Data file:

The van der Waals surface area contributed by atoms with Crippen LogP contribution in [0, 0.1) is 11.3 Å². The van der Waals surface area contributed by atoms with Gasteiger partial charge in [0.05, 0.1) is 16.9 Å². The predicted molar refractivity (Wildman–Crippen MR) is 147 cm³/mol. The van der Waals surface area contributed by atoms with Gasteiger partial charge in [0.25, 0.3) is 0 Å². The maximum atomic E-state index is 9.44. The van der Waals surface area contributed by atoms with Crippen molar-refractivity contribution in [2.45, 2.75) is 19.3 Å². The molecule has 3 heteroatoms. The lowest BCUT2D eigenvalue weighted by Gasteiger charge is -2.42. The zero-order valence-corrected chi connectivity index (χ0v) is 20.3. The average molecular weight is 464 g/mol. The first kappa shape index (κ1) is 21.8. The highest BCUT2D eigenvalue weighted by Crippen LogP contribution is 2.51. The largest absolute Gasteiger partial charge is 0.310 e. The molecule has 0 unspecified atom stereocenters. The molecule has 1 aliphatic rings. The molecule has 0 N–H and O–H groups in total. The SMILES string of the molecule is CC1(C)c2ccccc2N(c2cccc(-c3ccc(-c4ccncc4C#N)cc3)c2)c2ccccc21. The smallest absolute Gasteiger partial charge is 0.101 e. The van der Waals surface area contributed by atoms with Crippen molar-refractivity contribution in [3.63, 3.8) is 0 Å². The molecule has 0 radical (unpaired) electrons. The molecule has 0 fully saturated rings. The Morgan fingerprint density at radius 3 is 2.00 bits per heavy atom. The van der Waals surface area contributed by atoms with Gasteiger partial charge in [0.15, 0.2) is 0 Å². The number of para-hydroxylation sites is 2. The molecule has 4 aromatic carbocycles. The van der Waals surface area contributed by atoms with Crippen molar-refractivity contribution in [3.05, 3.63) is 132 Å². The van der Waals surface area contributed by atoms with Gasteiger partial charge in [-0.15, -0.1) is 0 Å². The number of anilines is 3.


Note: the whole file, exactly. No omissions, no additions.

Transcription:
The van der Waals surface area contributed by atoms with Crippen LogP contribution in [0, 0.1) is 11.3 Å². The van der Waals surface area contributed by atoms with Gasteiger partial charge in [0.05, 0.1) is 16.9 Å². The predicted molar refractivity (Wildman–Crippen MR) is 147 cm³/mol. The van der Waals surface area contributed by atoms with Gasteiger partial charge in [0.25, 0.3) is 0 Å². The maximum atomic E-state index is 9.44. The van der Waals surface area contributed by atoms with Crippen molar-refractivity contribution in [2.45, 2.75) is 19.3 Å². The molecule has 3 heteroatoms. The lowest BCUT2D eigenvalue weighted by Gasteiger charge is -2.42. The zero-order valence-corrected chi connectivity index (χ0v) is 20.3. The average molecular weight is 464 g/mol. The first kappa shape index (κ1) is 21.8. The highest BCUT2D eigenvalue weighted by Crippen LogP contribution is 2.51. The largest absolute Gasteiger partial charge is 0.310 e. The molecule has 0 unspecified atom stereocenters. The molecule has 1 aliphatic rings. The molecule has 0 N–H and O–H groups in total. The SMILES string of the molecule is CC1(C)c2ccccc2N(c2cccc(-c3ccc(-c4ccncc4C#N)cc3)c2)c2ccccc21. The smallest absolute Gasteiger partial charge is 0.101 e. The van der Waals surface area contributed by atoms with Crippen molar-refractivity contribution in [3.63, 3.8) is 0 Å². The molecule has 0 radical (unpaired) electrons. The molecule has 0 fully saturated rings. The Morgan fingerprint density at radius 3 is 2.00 bits per heavy atom. The van der Waals surface area contributed by atoms with Gasteiger partial charge in [0.15, 0.2) is 0 Å². The number of para-hydroxylation sites is 2. The molecule has 4 aromatic carbocycles. The van der Waals surface area contributed by atoms with Crippen molar-refractivity contribution in [3.05, 3.63) is 132 Å². The van der Waals surface area contributed by atoms with Gasteiger partial charge in [-0.15, -0.1) is 0 Å². The number of anilines is 3.